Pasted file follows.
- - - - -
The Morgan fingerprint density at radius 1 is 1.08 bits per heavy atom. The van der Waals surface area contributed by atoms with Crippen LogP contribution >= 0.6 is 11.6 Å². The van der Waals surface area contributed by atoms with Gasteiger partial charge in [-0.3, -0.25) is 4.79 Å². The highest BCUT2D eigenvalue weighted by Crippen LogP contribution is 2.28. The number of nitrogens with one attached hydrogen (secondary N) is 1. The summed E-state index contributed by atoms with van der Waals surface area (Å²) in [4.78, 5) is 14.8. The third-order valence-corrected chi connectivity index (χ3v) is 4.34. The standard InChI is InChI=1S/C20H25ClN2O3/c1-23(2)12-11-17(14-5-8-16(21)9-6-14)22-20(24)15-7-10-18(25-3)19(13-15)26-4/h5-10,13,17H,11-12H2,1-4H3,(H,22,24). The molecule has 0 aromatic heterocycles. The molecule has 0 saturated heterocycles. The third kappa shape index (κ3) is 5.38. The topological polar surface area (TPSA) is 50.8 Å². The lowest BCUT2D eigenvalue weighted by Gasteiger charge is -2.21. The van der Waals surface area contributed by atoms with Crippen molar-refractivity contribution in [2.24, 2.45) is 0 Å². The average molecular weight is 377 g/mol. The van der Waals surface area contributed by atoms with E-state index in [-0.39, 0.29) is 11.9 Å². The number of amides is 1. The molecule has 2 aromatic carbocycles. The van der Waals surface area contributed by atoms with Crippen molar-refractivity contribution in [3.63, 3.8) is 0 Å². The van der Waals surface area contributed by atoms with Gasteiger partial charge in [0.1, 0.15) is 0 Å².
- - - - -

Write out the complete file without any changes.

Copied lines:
The Morgan fingerprint density at radius 1 is 1.08 bits per heavy atom. The van der Waals surface area contributed by atoms with Crippen LogP contribution >= 0.6 is 11.6 Å². The van der Waals surface area contributed by atoms with Gasteiger partial charge in [-0.3, -0.25) is 4.79 Å². The highest BCUT2D eigenvalue weighted by Crippen LogP contribution is 2.28. The number of nitrogens with one attached hydrogen (secondary N) is 1. The summed E-state index contributed by atoms with van der Waals surface area (Å²) in [4.78, 5) is 14.8. The third-order valence-corrected chi connectivity index (χ3v) is 4.34. The standard InChI is InChI=1S/C20H25ClN2O3/c1-23(2)12-11-17(14-5-8-16(21)9-6-14)22-20(24)15-7-10-18(25-3)19(13-15)26-4/h5-10,13,17H,11-12H2,1-4H3,(H,22,24). The molecule has 0 aromatic heterocycles. The molecule has 0 saturated heterocycles. The third kappa shape index (κ3) is 5.38. The topological polar surface area (TPSA) is 50.8 Å². The lowest BCUT2D eigenvalue weighted by Gasteiger charge is -2.21. The van der Waals surface area contributed by atoms with Crippen molar-refractivity contribution in [2.24, 2.45) is 0 Å². The average molecular weight is 377 g/mol. The van der Waals surface area contributed by atoms with E-state index in [-0.39, 0.29) is 11.9 Å². The number of amides is 1. The molecule has 2 aromatic carbocycles. The van der Waals surface area contributed by atoms with Crippen molar-refractivity contribution in [3.63, 3.8) is 0 Å². The van der Waals surface area contributed by atoms with Gasteiger partial charge in [0.1, 0.15) is 0 Å².